It affects every part of my classroom. It affects the way I approach every teaching incident, every interaction with another human being, everything I do from when I wake up. My faith basically guides my decision making process. I am very mindful, being that I teach others how to teach, that my faith guides what I say and guides my actions towards others.
What schools did you attend and what are your degrees in?
I was born and raised in this area and went to Princess Anne High School. Then I went to Longwood College and got a Business Degree. Then I went to Old Dominion and got a masters in Secondary Science Education. I went to George Washington University and got an Education Specialist Degree. Then, I went back to GW and got a Doctorate in Educational Leadership and Policy Studies.
Why did you want to teach science?
I think it was 4th grade when I got my first A+ on a report card, and it was in science. I never thought I had an aptitude for science. But it was that class, my teacher Mrs. Blunt took a huge interest in me and had me lead the class in many different science activities. From then on, I think she was the one who really helped hone my curiosity with classroom activities that I would lead. From then on, I was hooked on science.
It’s kind of funny, when I would go back and look at my old report cards, I may have a C or a B in another subject, but I had A’s in science all throughout my life. It was an indicator that I did well, I enjoyed science, and I had good teachers. It was a natural fit. I never thought about why I love science so much, but obviously, I excelled in it, if you go back and look at my report cards.
The part of science that I really like is the oceanography part. Not only because I live here by the oceanfront, but I surf, I fish, I boat, and I do everything in the water. But I spend so much time down there near the water that I have always been interested in what lives in the water, the currents, everything.
Why did you switch from secondary education to teaching at the college level?
When I was a building principal, I saw a lot of new teachers who would do a dynamite job in interviews, a dynamite job in the teaching preview, the teaching demonstration, but when they got in front of kids, they flopped. They were missing a certain skill set that we could not detect in interviews or a teaching demonstration. They did not have a classroom management skill set, they did not have the ethos to know that when they are working with a particular student, to keep their eyes on all of the students at the same time. I saw that over and over and over.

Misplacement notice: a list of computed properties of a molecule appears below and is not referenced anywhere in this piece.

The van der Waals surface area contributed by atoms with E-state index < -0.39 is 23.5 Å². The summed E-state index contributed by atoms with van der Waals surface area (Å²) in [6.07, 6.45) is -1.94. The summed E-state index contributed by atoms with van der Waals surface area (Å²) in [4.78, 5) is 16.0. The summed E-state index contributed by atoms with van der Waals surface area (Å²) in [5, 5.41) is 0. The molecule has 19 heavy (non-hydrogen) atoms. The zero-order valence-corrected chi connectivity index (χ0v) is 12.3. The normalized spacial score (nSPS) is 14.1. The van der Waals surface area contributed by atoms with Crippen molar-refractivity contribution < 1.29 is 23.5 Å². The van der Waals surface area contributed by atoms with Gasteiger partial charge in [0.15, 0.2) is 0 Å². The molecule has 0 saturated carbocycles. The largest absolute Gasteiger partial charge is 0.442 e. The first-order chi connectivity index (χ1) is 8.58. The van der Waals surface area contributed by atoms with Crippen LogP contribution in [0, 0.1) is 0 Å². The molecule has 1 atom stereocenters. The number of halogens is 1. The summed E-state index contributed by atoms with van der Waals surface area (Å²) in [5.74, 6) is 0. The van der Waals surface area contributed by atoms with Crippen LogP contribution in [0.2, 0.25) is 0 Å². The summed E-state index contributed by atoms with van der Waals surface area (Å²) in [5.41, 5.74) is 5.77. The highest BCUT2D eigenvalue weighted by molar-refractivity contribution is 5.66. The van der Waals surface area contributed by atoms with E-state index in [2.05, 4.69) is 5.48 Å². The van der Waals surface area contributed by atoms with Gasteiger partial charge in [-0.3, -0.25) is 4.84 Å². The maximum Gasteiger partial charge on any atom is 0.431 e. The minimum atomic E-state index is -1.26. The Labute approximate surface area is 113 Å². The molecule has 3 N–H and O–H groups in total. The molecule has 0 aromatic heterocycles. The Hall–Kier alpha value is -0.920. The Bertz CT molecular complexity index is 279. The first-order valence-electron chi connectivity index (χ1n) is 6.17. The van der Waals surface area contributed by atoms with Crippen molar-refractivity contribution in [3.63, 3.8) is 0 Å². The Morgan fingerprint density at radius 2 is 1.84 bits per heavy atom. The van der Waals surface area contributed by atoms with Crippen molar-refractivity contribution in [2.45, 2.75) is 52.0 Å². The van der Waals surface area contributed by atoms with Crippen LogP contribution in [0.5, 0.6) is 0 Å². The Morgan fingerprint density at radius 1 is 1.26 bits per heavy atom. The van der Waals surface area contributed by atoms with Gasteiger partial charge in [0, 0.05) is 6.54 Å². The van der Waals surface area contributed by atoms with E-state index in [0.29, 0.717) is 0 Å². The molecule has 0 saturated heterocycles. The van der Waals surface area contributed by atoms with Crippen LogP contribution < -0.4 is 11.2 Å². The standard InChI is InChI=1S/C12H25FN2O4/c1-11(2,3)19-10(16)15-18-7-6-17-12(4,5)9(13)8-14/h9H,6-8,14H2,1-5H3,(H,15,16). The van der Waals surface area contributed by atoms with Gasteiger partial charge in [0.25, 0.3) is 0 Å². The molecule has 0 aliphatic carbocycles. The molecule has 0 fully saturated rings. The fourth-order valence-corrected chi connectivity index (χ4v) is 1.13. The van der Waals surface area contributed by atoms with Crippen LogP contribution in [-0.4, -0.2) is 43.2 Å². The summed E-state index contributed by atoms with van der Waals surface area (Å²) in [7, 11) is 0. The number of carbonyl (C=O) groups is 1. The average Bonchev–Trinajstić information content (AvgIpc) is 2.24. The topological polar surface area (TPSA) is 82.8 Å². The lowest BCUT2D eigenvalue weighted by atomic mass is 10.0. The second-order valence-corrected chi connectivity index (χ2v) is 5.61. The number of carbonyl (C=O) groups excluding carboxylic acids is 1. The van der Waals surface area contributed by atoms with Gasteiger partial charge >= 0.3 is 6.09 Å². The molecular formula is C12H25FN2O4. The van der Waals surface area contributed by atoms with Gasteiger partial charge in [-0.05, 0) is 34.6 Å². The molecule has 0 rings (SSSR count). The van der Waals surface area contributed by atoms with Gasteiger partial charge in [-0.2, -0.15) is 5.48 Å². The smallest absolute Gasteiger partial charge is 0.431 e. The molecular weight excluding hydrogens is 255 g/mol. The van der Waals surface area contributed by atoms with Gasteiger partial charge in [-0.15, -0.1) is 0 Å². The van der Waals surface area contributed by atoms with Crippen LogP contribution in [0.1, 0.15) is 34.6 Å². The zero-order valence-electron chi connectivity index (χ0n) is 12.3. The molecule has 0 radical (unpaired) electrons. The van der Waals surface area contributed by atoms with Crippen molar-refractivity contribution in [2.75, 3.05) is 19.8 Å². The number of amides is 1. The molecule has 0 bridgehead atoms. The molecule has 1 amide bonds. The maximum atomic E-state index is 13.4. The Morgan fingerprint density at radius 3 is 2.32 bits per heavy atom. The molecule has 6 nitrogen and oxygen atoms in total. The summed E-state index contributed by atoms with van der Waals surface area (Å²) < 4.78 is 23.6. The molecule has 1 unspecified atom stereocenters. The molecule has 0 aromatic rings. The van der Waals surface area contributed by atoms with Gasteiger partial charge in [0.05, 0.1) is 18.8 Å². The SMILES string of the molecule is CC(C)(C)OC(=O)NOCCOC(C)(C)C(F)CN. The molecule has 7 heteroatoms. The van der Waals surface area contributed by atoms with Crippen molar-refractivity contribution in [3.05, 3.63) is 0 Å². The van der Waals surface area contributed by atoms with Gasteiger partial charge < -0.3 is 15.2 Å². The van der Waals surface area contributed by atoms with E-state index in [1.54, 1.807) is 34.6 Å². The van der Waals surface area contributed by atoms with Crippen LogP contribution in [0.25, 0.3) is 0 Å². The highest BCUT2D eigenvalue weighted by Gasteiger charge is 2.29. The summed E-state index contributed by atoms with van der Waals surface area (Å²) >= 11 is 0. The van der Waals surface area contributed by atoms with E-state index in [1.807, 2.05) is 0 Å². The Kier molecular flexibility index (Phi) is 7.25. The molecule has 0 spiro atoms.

Part of that said, “What can I do to prepare these young people so that they will stay?” What happens is that if someone starts teaching and they do not know how to do it, or they don’t have the skill set, then they get frustrated and end up looking to do something else. Secondly, once I got into teaching I was a teacher.
And even as a principal, I would teach my teachers how to teach, or take them through professional development. So this was just a natural fit to come to higher education and help teachers acquire better skills and learn more about how to deal with certain situations in the classroom.
Do you have any advice for students?
One of those things we take for granted that all of us need to understand and appreciate is that effort equals success. We forget that effort is hard work. And even now when there’s students taking a math course and saying it is so hard . . . right, it is hard, but it takes effort to be successful. It is just like doing a devotion every day. It is purposeful effort. It is not just something is going to come in the afternoon and tap you on the shoulder saying, “You have to go do your devotion now.” You have to plan, and it is effort.